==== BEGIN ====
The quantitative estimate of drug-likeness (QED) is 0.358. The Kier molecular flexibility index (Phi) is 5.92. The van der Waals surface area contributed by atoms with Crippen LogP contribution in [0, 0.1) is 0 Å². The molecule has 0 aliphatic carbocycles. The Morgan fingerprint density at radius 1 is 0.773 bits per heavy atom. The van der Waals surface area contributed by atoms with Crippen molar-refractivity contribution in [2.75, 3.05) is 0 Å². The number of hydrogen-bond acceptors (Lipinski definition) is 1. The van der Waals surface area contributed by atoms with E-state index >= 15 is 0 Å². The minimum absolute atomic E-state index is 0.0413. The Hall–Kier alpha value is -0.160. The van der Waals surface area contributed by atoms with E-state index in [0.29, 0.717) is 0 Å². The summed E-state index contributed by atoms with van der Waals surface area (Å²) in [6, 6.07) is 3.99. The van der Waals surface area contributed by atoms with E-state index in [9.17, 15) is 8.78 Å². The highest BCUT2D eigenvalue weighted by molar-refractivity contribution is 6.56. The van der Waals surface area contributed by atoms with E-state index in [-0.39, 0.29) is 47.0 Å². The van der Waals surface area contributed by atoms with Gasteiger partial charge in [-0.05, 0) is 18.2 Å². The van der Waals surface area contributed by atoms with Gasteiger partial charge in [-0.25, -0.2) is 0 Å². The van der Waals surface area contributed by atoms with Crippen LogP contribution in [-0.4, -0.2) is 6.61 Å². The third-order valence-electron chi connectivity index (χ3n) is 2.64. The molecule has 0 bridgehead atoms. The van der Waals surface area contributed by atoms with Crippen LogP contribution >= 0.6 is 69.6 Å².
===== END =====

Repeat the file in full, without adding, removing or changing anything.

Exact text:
The quantitative estimate of drug-likeness (QED) is 0.358. The Kier molecular flexibility index (Phi) is 5.92. The van der Waals surface area contributed by atoms with Crippen LogP contribution in [0, 0.1) is 0 Å². The molecule has 0 aliphatic carbocycles. The Morgan fingerprint density at radius 1 is 0.773 bits per heavy atom. The van der Waals surface area contributed by atoms with Crippen molar-refractivity contribution in [2.75, 3.05) is 0 Å². The number of hydrogen-bond acceptors (Lipinski definition) is 1. The van der Waals surface area contributed by atoms with E-state index >= 15 is 0 Å². The minimum absolute atomic E-state index is 0.0413. The Hall–Kier alpha value is -0.160. The van der Waals surface area contributed by atoms with E-state index in [0.29, 0.717) is 0 Å². The summed E-state index contributed by atoms with van der Waals surface area (Å²) in [6, 6.07) is 3.99. The van der Waals surface area contributed by atoms with E-state index in [9.17, 15) is 8.78 Å². The highest BCUT2D eigenvalue weighted by molar-refractivity contribution is 6.56. The van der Waals surface area contributed by atoms with E-state index in [-0.39, 0.29) is 47.0 Å². The van der Waals surface area contributed by atoms with Gasteiger partial charge in [-0.05, 0) is 18.2 Å². The van der Waals surface area contributed by atoms with Gasteiger partial charge in [-0.25, -0.2) is 0 Å². The van der Waals surface area contributed by atoms with Crippen LogP contribution in [-0.4, -0.2) is 6.61 Å². The third-order valence-electron chi connectivity index (χ3n) is 2.64. The molecule has 0 bridgehead atoms. The van der Waals surface area contributed by atoms with Crippen LogP contribution >= 0.6 is 69.6 Å².